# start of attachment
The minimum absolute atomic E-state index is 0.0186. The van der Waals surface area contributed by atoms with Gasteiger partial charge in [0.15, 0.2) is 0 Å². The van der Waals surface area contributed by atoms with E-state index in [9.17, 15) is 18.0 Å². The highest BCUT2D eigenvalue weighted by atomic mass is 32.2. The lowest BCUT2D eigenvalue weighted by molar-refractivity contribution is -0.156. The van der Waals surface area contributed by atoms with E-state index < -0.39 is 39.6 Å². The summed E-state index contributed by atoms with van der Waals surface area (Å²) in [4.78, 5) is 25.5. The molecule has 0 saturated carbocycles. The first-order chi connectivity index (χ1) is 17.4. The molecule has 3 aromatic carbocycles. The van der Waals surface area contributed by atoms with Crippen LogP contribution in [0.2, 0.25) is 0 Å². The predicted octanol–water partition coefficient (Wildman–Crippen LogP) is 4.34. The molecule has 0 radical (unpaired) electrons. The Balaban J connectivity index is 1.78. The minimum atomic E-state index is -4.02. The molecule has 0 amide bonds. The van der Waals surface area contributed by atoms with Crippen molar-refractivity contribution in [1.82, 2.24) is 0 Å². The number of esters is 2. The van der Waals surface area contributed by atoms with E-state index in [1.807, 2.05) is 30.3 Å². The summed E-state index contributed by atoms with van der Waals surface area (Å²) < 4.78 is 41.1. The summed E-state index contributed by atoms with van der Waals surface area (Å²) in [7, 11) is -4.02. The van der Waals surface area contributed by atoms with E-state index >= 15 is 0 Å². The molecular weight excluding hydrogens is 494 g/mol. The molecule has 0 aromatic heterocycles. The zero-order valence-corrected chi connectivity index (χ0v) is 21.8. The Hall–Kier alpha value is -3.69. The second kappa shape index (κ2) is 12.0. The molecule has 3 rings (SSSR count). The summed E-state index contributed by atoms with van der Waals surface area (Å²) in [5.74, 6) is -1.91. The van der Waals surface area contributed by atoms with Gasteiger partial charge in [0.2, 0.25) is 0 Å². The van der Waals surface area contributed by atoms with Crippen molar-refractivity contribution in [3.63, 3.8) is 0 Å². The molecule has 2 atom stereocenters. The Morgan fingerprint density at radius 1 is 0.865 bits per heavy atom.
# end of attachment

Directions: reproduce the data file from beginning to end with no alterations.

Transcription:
The minimum absolute atomic E-state index is 0.0186. The van der Waals surface area contributed by atoms with Gasteiger partial charge in [0.15, 0.2) is 0 Å². The van der Waals surface area contributed by atoms with E-state index in [9.17, 15) is 18.0 Å². The highest BCUT2D eigenvalue weighted by atomic mass is 32.2. The lowest BCUT2D eigenvalue weighted by molar-refractivity contribution is -0.156. The van der Waals surface area contributed by atoms with E-state index < -0.39 is 39.6 Å². The summed E-state index contributed by atoms with van der Waals surface area (Å²) in [4.78, 5) is 25.5. The molecule has 0 saturated carbocycles. The first-order chi connectivity index (χ1) is 17.4. The molecule has 3 aromatic carbocycles. The van der Waals surface area contributed by atoms with Crippen LogP contribution in [0.2, 0.25) is 0 Å². The predicted octanol–water partition coefficient (Wildman–Crippen LogP) is 4.34. The molecule has 0 radical (unpaired) electrons. The Balaban J connectivity index is 1.78. The minimum atomic E-state index is -4.02. The molecule has 0 amide bonds. The van der Waals surface area contributed by atoms with Crippen molar-refractivity contribution in [1.82, 2.24) is 0 Å². The number of esters is 2. The van der Waals surface area contributed by atoms with E-state index in [1.807, 2.05) is 30.3 Å². The summed E-state index contributed by atoms with van der Waals surface area (Å²) < 4.78 is 41.1. The summed E-state index contributed by atoms with van der Waals surface area (Å²) in [7, 11) is -4.02. The van der Waals surface area contributed by atoms with E-state index >= 15 is 0 Å². The molecular weight excluding hydrogens is 494 g/mol. The molecule has 0 aromatic heterocycles. The zero-order valence-corrected chi connectivity index (χ0v) is 21.8. The Hall–Kier alpha value is -3.69. The second kappa shape index (κ2) is 12.0. The molecule has 3 rings (SSSR count). The summed E-state index contributed by atoms with van der Waals surface area (Å²) in [5.74, 6) is -1.91. The van der Waals surface area contributed by atoms with Gasteiger partial charge in [0.2, 0.25) is 0 Å². The van der Waals surface area contributed by atoms with Crippen molar-refractivity contribution in [3.63, 3.8) is 0 Å². The molecule has 2 atom stereocenters. The Morgan fingerprint density at radius 1 is 0.865 bits per heavy atom.